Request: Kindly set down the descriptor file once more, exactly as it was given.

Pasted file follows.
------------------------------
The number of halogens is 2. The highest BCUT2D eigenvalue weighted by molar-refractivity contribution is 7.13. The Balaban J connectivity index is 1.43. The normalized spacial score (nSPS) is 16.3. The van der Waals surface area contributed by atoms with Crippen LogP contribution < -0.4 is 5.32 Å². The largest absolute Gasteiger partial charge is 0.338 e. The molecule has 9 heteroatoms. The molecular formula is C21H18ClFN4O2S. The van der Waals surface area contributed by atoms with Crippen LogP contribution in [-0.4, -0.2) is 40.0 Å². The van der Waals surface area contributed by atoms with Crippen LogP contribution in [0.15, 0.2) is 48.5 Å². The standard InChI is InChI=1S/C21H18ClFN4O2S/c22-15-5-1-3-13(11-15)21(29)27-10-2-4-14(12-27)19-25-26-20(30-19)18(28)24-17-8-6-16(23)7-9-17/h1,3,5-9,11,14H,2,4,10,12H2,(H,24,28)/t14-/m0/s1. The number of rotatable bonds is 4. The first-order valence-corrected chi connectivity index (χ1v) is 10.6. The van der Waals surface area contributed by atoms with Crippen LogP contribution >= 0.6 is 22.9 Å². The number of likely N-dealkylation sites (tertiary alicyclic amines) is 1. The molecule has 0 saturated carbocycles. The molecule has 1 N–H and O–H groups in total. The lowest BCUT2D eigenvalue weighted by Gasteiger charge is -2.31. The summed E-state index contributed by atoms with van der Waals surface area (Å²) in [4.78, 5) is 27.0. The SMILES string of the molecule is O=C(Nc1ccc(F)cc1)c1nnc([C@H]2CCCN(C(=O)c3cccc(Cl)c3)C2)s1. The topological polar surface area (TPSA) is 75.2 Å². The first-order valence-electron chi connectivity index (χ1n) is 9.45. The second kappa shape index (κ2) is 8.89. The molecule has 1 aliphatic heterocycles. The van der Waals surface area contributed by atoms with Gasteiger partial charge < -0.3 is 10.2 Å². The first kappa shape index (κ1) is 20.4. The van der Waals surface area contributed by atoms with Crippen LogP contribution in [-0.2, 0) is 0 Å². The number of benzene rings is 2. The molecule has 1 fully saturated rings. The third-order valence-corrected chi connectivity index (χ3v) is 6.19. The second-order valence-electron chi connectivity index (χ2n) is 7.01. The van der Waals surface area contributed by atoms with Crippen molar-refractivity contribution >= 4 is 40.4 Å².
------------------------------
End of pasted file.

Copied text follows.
The number of halogens is 2. The highest BCUT2D eigenvalue weighted by molar-refractivity contribution is 7.13. The Balaban J connectivity index is 1.43. The normalized spacial score (nSPS) is 16.3. The van der Waals surface area contributed by atoms with Crippen LogP contribution < -0.4 is 5.32 Å². The largest absolute Gasteiger partial charge is 0.338 e. The molecule has 9 heteroatoms. The molecular formula is C21H18ClFN4O2S. The van der Waals surface area contributed by atoms with Crippen LogP contribution in [-0.4, -0.2) is 40.0 Å². The van der Waals surface area contributed by atoms with Crippen LogP contribution in [0.15, 0.2) is 48.5 Å². The standard InChI is InChI=1S/C21H18ClFN4O2S/c22-15-5-1-3-13(11-15)21(29)27-10-2-4-14(12-27)19-25-26-20(30-19)18(28)24-17-8-6-16(23)7-9-17/h1,3,5-9,11,14H,2,4,10,12H2,(H,24,28)/t14-/m0/s1. The number of rotatable bonds is 4. The first-order valence-corrected chi connectivity index (χ1v) is 10.6. The van der Waals surface area contributed by atoms with Crippen LogP contribution >= 0.6 is 22.9 Å². The number of likely N-dealkylation sites (tertiary alicyclic amines) is 1. The molecule has 0 saturated carbocycles. The molecule has 1 N–H and O–H groups in total. The lowest BCUT2D eigenvalue weighted by Gasteiger charge is -2.31. The summed E-state index contributed by atoms with van der Waals surface area (Å²) in [4.78, 5) is 27.0. The SMILES string of the molecule is O=C(Nc1ccc(F)cc1)c1nnc([C@H]2CCCN(C(=O)c3cccc(Cl)c3)C2)s1. The topological polar surface area (TPSA) is 75.2 Å². The first-order valence-electron chi connectivity index (χ1n) is 9.45. The second kappa shape index (κ2) is 8.89. The molecule has 1 aliphatic heterocycles. The van der Waals surface area contributed by atoms with Gasteiger partial charge < -0.3 is 10.2 Å². The first kappa shape index (κ1) is 20.4. The van der Waals surface area contributed by atoms with Crippen LogP contribution in [-0.2, 0) is 0 Å². The number of benzene rings is 2. The molecule has 1 fully saturated rings. The third-order valence-corrected chi connectivity index (χ3v) is 6.19. The second-order valence-electron chi connectivity index (χ2n) is 7.01. The van der Waals surface area contributed by atoms with Crippen molar-refractivity contribution >= 4 is 40.4 Å².